Wednesday, February 17, 2016

Bozeman Yellowstone International Airport (KBZN) director shares concerns with Sen. Jon Tester over air-traffic control costs

Sen. Jon Tester, right, listens to the concerns from Brian Sprenger, director of the Bozeman Yellowstone International Airport, on Wednesday, Feb. 17, in Belgrade, regarding parts of the FAA Reauthorization bill, which the U.S. Senate will see for a vote later this month.

The Bozeman Yellowstone International Airport director hopes a Federal Aviation Administration bill will fix a funding loophole and address private air-traffic control tower costs.

Airport director Brian Sprenger met with Democratic Sen. Jon Tester on Wednesday to discuss details of the FAA’s six-year reauthorization bill introduced in the U.S. House earlier this month by the Transportation and Infrastructure Committee. The bill is due from Congress by the end of March.

The bill requires that tens of thousands of unionized air-traffic controllers leave the FAA’s employment and be organized under a federally chartered not-for-profit organization. The new corporation would also oversee a $40 billion modernization program called NextGen.

The FAA bill would also ban in-flight cellphone calls, require a baggage fee refund if bags arrive late, and mandate timely rule-making on the use of small drones in the national airspace.

It’s already drawing criticism from the ranking Democrat on the committee, Rep. Peter DeFazio of Oregon, for allowing a corporation to control a $40 billion program without congressional oversight.

The controller’s union president told the committee that the union supports the bill, saying that Congress is unable to provide stable funding and an independent organization run by a board of stakeholders could deliver results similar to those in Canada, which has seen success with a similar model.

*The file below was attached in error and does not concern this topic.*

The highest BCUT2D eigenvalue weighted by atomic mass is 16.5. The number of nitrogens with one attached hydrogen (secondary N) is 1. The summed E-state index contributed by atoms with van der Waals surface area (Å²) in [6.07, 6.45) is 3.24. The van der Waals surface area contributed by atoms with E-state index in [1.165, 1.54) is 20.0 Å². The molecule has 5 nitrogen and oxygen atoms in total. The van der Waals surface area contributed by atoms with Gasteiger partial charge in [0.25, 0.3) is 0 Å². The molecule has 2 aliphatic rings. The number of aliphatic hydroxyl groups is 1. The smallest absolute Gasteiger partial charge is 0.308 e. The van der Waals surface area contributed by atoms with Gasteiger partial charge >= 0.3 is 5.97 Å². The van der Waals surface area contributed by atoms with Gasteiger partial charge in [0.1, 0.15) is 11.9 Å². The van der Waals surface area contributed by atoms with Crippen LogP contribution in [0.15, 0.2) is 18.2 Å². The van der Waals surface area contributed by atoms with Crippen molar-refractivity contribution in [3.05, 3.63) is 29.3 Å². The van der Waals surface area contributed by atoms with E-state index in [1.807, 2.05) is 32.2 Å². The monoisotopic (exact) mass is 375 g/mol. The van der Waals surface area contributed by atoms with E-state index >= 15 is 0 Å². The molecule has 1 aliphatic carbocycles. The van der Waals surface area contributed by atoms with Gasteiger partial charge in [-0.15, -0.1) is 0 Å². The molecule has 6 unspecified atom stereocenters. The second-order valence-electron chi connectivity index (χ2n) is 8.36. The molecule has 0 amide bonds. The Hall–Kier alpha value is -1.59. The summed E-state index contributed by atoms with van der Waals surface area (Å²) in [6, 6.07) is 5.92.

Sprenger told Tester the air-traffic controllers at the airport in Belgrade, the busiest in the state, are already private contractors.

Private towers like Bozeman’s should get financial support “equitable” to what FAA towers get to pay for heating, lighting, radios and maintenance, he said. Getting these costs off his books would mean attractive prices for airlines in Bozeman and being able to focus on other projects, such as the planned runway and parking garage.

“They want us to fence around it now. That’s all our expense,” Sprenger told the senator. “Meanwhile in Helena, Billings or Great Falls, it’s all federal expense. That’s one of the frustrating things is, it’s not so much reauthorization, but the devil is in the details. How does that work? We’re not real pleased with the way it works right now. If we go that way we want that addressed. We just want it to be equitable and fair.”

The House is expected to take the bill up next week. Tester said he’d carry Sprenger’s concerns to Washington, D.C., but wanted to know if he was interested in transitioning from a private tower to an FAA tower.

“We would love for them to take over the tower building and maintain it because they know towers. We don’t know towers,” Sprenger said. “The staffing, I don’t think we need federal staffing levels which are maybe a little bloated. But we need a little more than what we have.”

Sprenger also reported concerns that airlines are shifting passenger costs to non-taxable ancillary fees like baggage. Doing so depletes the FAA’s Airport & Airway Trust Fund, he said, which funnels money back to airports to support operations, capital improvements and project grants.

“So it’s your preference, if we’re looking for additional revenue, to maybe take the loophole out of the baggage fees,” Tester asked.

Sprenger said yes.

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